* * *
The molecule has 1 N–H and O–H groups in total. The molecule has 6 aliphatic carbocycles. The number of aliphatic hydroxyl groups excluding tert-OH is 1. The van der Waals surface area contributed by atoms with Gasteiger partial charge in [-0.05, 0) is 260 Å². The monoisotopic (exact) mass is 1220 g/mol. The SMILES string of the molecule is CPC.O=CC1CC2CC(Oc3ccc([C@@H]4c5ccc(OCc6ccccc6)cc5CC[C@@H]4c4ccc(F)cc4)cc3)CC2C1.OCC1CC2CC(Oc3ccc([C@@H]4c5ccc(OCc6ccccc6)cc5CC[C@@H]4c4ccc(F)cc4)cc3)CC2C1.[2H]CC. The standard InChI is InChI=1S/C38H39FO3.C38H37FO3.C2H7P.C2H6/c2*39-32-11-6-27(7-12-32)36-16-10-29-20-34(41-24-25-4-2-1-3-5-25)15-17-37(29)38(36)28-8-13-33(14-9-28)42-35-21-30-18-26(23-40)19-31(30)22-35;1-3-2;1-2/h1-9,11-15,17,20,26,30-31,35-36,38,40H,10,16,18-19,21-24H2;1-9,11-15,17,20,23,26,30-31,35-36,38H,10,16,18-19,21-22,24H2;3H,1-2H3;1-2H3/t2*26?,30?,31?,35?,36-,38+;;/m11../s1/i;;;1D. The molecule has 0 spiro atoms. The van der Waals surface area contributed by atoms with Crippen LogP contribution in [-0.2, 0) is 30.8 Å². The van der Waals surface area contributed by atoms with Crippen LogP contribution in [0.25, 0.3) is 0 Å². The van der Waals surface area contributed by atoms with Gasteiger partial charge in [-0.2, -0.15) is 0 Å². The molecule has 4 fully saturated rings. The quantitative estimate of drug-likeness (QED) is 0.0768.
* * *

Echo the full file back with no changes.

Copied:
The molecule has 1 N–H and O–H groups in total. The molecule has 6 aliphatic carbocycles. The number of aliphatic hydroxyl groups excluding tert-OH is 1. The van der Waals surface area contributed by atoms with Gasteiger partial charge in [-0.05, 0) is 260 Å². The monoisotopic (exact) mass is 1220 g/mol. The SMILES string of the molecule is CPC.O=CC1CC2CC(Oc3ccc([C@@H]4c5ccc(OCc6ccccc6)cc5CC[C@@H]4c4ccc(F)cc4)cc3)CC2C1.OCC1CC2CC(Oc3ccc([C@@H]4c5ccc(OCc6ccccc6)cc5CC[C@@H]4c4ccc(F)cc4)cc3)CC2C1.[2H]CC. The standard InChI is InChI=1S/C38H39FO3.C38H37FO3.C2H7P.C2H6/c2*39-32-11-6-27(7-12-32)36-16-10-29-20-34(41-24-25-4-2-1-3-5-25)15-17-37(29)38(36)28-8-13-33(14-9-28)42-35-21-30-18-26(23-40)19-31(30)22-35;1-3-2;1-2/h1-9,11-15,17,20,26,30-31,35-36,38,40H,10,16,18-19,21-24H2;1-9,11-15,17,20,23,26,30-31,35-36,38H,10,16,18-19,21-22,24H2;3H,1-2H3;1-2H3/t2*26?,30?,31?,35?,36-,38+;;/m11../s1/i;;;1D. The molecule has 0 spiro atoms. The van der Waals surface area contributed by atoms with Crippen LogP contribution in [-0.2, 0) is 30.8 Å². The van der Waals surface area contributed by atoms with Crippen LogP contribution in [0.25, 0.3) is 0 Å². The van der Waals surface area contributed by atoms with Gasteiger partial charge in [-0.2, -0.15) is 0 Å². The molecule has 4 fully saturated rings. The quantitative estimate of drug-likeness (QED) is 0.0768.